Have you ever wondered how they created all that iconic, zany music for cartoons back in the day?
I must confess that the thought never really crossed my mind – I just enjoyed the cartoons for what they were. But after watching this video, this is all I’ll be thinking about next time I hear this music!
It turns out that much of the music used in classic cartoons was created on a very unusual instrument called the American Fotoplayer.
This instrument was created in the early 1900s specifically to make music and sound effects for silent movies.
One of the big draws of this instrument was that the player didn’t need much musical experience to play it. The piano and pipe organ parts of it were played mechanically, and the the player would pull cords, push buttons, and press pedals to make sound effects to go along with what was happening onscreen.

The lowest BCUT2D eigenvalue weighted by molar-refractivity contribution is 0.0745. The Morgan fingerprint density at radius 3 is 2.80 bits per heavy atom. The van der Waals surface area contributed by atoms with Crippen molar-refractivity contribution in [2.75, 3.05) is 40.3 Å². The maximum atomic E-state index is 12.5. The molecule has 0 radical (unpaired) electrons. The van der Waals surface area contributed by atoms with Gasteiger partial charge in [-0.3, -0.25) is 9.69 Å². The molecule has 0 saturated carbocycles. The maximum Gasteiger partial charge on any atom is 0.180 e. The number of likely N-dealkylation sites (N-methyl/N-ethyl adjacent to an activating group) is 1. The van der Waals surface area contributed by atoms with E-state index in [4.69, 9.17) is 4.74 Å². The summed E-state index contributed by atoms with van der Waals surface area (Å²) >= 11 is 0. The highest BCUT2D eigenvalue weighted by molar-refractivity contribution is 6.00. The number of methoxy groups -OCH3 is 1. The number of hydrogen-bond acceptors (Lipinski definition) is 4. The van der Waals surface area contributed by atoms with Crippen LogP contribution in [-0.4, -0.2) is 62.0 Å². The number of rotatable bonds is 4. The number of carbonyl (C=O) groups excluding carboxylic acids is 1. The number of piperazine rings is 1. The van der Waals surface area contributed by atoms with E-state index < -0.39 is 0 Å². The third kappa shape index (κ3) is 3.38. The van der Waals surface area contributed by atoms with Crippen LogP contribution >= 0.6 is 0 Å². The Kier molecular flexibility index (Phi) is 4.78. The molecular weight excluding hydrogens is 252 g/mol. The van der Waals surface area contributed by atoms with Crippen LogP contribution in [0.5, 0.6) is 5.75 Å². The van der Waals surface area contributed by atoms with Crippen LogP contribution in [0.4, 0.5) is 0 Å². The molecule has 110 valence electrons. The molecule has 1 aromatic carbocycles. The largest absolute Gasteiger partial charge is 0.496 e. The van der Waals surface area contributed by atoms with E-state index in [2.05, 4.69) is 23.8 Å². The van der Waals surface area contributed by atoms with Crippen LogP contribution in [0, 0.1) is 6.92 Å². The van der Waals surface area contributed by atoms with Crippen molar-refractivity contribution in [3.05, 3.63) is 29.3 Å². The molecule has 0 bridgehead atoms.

But while the player might not need a lot of musical experience, these instruments definitely took a certain level of skill to play! Keeping up with the music while trying to keep track of each of the effects was no easy task!
Sadly, of the thousands of American Fotoplayers made, less than 50 still exist today, and only 12 of those are actually playable. Being able to play them, too, has become a dying art, but Joe Rinaudo is keeping the tradition alive.
Click below to see this incredible instrument in action!
Were you amazed to see how they used to make the music for cartoons and silent films? So share this!